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It is almost impossible to know what type of animal created it. As Bob Will said, it is not a spiral, so sharks, rays and the like are out. Usually, the best we can do is determine the diet of the producer. Sometimes we can make educated guesses. If a coprolite such as yours had no inclusions and there were a lot of croc teeth in the area, it would be possible that it came from a crocodilian of some sort because we know modern species have a very acidic digestive system. If we find a theropod tooth in a larger coprolite, we know that their teeth would break off and they would ingest them along with their prey. So in that instance there is a good chance that the theropod produced it. The best you can do is figure out what creatures were around at that time and rule out those that were too small to have produced it or are known to have specific morphology (as with sharks/rays/etc.). I have checked into having thin sections done and found it to be expensive. I tend to shy away from destructive testing unless I have a lot of similar specimens.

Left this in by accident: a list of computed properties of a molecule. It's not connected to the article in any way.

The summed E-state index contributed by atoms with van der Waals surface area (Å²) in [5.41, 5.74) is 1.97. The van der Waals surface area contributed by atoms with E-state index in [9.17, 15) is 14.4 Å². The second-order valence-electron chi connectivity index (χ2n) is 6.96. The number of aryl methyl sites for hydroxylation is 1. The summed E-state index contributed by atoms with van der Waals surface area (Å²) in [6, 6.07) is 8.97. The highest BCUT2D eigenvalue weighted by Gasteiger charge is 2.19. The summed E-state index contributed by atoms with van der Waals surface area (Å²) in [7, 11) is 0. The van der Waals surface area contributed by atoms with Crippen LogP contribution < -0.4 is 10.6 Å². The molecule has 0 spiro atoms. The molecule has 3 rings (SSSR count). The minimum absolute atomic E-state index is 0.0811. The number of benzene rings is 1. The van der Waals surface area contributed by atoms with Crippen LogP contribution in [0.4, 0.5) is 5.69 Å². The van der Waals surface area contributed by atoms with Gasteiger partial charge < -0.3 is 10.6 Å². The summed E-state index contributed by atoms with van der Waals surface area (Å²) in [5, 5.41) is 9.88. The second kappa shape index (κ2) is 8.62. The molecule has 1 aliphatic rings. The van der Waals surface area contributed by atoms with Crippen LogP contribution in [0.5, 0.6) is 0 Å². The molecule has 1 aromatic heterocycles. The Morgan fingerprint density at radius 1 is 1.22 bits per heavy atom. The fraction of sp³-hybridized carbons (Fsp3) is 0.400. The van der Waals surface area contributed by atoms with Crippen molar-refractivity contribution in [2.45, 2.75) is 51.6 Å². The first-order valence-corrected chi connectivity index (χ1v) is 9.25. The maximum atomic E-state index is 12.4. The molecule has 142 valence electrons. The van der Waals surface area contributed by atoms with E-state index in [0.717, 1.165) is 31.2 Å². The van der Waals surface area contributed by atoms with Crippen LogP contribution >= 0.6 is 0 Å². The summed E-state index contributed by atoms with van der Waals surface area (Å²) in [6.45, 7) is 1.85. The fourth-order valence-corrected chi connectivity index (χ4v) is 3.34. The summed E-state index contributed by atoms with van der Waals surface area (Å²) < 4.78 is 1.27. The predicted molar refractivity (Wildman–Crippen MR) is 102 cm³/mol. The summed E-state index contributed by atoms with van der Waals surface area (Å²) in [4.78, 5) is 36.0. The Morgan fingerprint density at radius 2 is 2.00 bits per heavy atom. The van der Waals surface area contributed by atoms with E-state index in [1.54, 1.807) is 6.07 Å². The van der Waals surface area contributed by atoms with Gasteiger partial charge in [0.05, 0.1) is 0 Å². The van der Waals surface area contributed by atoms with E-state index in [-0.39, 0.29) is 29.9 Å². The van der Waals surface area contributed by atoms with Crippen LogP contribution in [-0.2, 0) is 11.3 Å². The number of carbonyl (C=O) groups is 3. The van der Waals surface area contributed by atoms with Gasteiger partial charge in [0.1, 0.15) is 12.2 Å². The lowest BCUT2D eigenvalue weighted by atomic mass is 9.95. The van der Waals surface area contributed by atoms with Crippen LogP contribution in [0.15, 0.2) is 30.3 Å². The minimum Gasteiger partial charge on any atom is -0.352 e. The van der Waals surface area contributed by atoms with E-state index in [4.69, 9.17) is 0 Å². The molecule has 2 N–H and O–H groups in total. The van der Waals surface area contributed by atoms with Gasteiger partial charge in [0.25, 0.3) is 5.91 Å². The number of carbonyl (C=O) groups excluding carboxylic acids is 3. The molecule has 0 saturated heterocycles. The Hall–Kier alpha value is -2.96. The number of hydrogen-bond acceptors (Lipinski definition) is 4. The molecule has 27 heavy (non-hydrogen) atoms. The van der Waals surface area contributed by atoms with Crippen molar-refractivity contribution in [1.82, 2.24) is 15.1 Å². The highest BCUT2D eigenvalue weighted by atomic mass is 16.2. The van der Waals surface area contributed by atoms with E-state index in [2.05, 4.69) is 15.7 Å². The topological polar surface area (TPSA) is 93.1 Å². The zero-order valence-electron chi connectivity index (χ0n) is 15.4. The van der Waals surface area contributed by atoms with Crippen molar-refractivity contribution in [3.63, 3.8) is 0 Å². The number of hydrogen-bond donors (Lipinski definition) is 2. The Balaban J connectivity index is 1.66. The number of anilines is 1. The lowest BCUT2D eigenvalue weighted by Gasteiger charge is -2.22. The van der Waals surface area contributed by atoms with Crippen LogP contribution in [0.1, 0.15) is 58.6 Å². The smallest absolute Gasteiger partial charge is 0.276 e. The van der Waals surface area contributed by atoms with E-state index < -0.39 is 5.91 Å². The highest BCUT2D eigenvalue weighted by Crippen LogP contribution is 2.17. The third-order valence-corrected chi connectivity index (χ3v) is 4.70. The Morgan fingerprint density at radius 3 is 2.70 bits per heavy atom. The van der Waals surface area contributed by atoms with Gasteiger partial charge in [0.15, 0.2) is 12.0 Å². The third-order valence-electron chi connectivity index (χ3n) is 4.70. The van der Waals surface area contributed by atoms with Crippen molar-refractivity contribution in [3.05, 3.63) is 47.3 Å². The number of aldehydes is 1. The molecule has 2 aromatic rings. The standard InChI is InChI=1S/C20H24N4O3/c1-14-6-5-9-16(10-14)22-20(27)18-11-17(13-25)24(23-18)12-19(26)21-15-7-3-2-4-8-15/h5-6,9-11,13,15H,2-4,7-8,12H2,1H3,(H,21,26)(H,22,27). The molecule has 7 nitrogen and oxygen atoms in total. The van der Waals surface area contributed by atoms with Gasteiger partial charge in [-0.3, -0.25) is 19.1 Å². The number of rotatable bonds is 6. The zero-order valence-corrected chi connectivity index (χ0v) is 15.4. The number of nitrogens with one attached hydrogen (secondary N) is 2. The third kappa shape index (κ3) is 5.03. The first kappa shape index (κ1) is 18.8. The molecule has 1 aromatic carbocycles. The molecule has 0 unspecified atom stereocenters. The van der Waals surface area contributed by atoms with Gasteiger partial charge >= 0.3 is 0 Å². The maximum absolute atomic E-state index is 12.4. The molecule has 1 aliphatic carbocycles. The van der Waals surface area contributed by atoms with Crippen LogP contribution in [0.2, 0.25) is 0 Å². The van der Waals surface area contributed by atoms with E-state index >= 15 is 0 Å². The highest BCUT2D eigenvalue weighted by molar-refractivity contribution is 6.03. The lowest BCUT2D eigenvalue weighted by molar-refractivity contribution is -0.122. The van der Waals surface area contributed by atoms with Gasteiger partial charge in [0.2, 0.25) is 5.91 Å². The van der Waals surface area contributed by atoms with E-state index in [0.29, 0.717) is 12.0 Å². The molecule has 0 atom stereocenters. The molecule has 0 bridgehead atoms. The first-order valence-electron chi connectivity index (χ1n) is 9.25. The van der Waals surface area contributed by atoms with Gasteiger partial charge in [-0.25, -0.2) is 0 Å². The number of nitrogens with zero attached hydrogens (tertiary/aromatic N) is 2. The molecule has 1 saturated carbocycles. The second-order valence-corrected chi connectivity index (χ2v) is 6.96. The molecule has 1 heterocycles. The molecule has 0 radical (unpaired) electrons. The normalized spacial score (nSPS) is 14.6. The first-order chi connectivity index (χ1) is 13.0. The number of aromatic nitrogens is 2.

I don't know if you missed my first post, but I think it is a coprolite. Based on the photo of the bivalve, I can't tell if it is embedded in the coprolite or just affixed to the surface. Therefore, I can't say if it was ingested or the poop just happened to land on it. Regardless, I think you have a mighty fine piece of poop there! :D

 

@doushantuo that was a great paper. I hadn't seen it before - thanks for sharing!

 

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Thanks @Geschwhat.  I figured that we could never identify the animal perpetrator.  But since it didn't match any known sharks or rays from the locality, it immediately got my curiosity juices flowing.  I, too, had never heard of any vertebrate fossils except for the sharks, so I was wondering if anyone had found anything amphibian or reptilian.  Anyway, I think it is poop as well, and will label it as such in my collection.  Thanks again!